WordPress as a content management system organizes pieces of data into categorizations. It calls any individual piece of data that it might manipulate or display a "post", and any way to classify or organize that piece of data a "taxonomy".
But not every post is the same, and there are often groups of posts that have a distinct set of properties that are stored, interacted with, or presented differently from the other groups. WordPress appropriately calls these groups "post-types". By examining a few of the default post types, we can see what makes them unique:
- Posts of the
page post-type tend to be static, timeless presentations of content. The actual content or display of a page is what is important to convey to end-users, so the author and creation date of a page are often largely ignored. The path to accessing such important content is usually deliberately planned, so pages can be organized hierarchically. Since they are usually directly linked to, there's not much of a reason to categorize them with taxonomies, especially since the content of two pages rarely has any similarities (except of hierarchy). In order to succinctly allude to their content and for the sake of organizational purposes, a title is a very important property for a page.
- Posts of the
post post-type emphasize chronology, authorship, volume, and classification. Anticipating such a large quantity to be created over time, it would be unfeasible to plan deliberate routes to each individual post, and so "archives" are used to organize posts by certain criteria (by default, reverse chronology). Displaying all of these items in different layouts as one might for pages would prove difficult (and likely confusing for end-users) so posts are usually displayed in a consistent manner. In order to make it easier to find posts relevant to the end-user, taxonomies such as "Categories" and "Tags" are used to classify posts by what they contain. As with a page, a post's title succinctly alludes to it's content, and when a post is linked to from an external site it is very important; within the CMS itself, a post's title is arguably of less importance than a page's, as the post's content can be located through other means.
- Posts of the
nav_menu_item post-type are little more than links with titles. Their authorship, their chronology, and their classification are all irrelevant. In fact, they're not even directly displayed to end-users; only when a WordPress navigation menu explicitly references them in order to provide a means to navigate between content and URLs are they really useful to visitors.
It would be unreasonable to try and describe these different types of data using the same properties - and displaying them all using the same template would probably be little better than staring at database tables. So they are differentiated with post-types, to emphasize what makes them distinct from one another, and to allow them to be displayed and interacted with in a way that makes sense for what they.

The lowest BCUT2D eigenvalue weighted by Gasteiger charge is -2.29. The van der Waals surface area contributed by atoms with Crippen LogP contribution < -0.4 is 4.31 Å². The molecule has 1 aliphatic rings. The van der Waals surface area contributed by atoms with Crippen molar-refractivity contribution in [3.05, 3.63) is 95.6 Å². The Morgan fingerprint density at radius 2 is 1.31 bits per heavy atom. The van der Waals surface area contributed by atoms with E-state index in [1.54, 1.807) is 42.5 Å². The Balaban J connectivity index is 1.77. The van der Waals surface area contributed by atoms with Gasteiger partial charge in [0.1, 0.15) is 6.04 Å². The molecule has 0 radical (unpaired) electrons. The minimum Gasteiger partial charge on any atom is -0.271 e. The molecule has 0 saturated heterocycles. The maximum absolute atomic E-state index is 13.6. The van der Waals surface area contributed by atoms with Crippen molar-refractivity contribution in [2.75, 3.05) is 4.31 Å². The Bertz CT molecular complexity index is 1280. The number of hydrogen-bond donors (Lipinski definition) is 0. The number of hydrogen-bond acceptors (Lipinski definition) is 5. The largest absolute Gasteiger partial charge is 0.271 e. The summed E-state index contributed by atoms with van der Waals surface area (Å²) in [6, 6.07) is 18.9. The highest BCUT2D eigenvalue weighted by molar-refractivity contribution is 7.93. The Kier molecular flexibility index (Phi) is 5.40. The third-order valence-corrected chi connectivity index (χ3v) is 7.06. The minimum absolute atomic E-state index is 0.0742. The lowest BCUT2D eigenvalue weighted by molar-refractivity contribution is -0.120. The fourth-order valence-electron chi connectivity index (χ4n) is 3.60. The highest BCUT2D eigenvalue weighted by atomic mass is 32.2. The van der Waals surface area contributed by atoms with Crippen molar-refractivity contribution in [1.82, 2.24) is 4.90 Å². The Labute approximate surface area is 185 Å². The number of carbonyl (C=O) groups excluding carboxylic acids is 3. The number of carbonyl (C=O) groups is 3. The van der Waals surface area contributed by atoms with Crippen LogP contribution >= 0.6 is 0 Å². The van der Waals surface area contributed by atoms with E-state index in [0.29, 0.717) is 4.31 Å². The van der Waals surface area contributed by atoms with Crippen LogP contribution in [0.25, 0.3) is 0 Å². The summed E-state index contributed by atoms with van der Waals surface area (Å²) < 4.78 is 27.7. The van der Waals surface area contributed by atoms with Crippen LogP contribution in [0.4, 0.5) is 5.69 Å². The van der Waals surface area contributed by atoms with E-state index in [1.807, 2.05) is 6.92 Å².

From what I understand about your website in question, the pieces of data that you are actually trying to display and organize are "services" - therefore it makes sense that you should create a
service custom post-type. It doesn't sound as though you are interested in organizing and presenting "states" - so it would be unreasonable to create a
state custom post-type, unless you have something special to convey about each individual state. Rather, you wish to organize your
services by states. As mentioned above, the constructs that organize posts in WordPress are "taxonomies" - therefore you would create a
location custom taxonomy and associate it with your
service custom post-type. This will allow end-users to sort your services by location.
Depending on the options you choose while registering your custom taxonomy and post-type as well as your permalink settings, you can end up with a variety of URL structures - in many cases several of these URLs will lead to the same end-point, simultaneously. I have not seen any evidence that such URLs are detrimental to SEO... I'm fairly positive that the Google crawlers do not strictly interpret URL chunks as hierarchical structures, as a large number of applications use them for arguments, or dynamic endpoints - I think the crawlers are little more clever than you give them credit for ;) . Given that WordPress powers 24% of the web, I wouldn't be too concerned about it misinterpreting WordPress's default behavior. You could always submit a sitemap if you want finer-grained control, just to be sure.
There are some edge cases where removing a custom post type's slug from a pretty permalink makes some pragmatic sense, but more often than not it's only done for subjective vanity.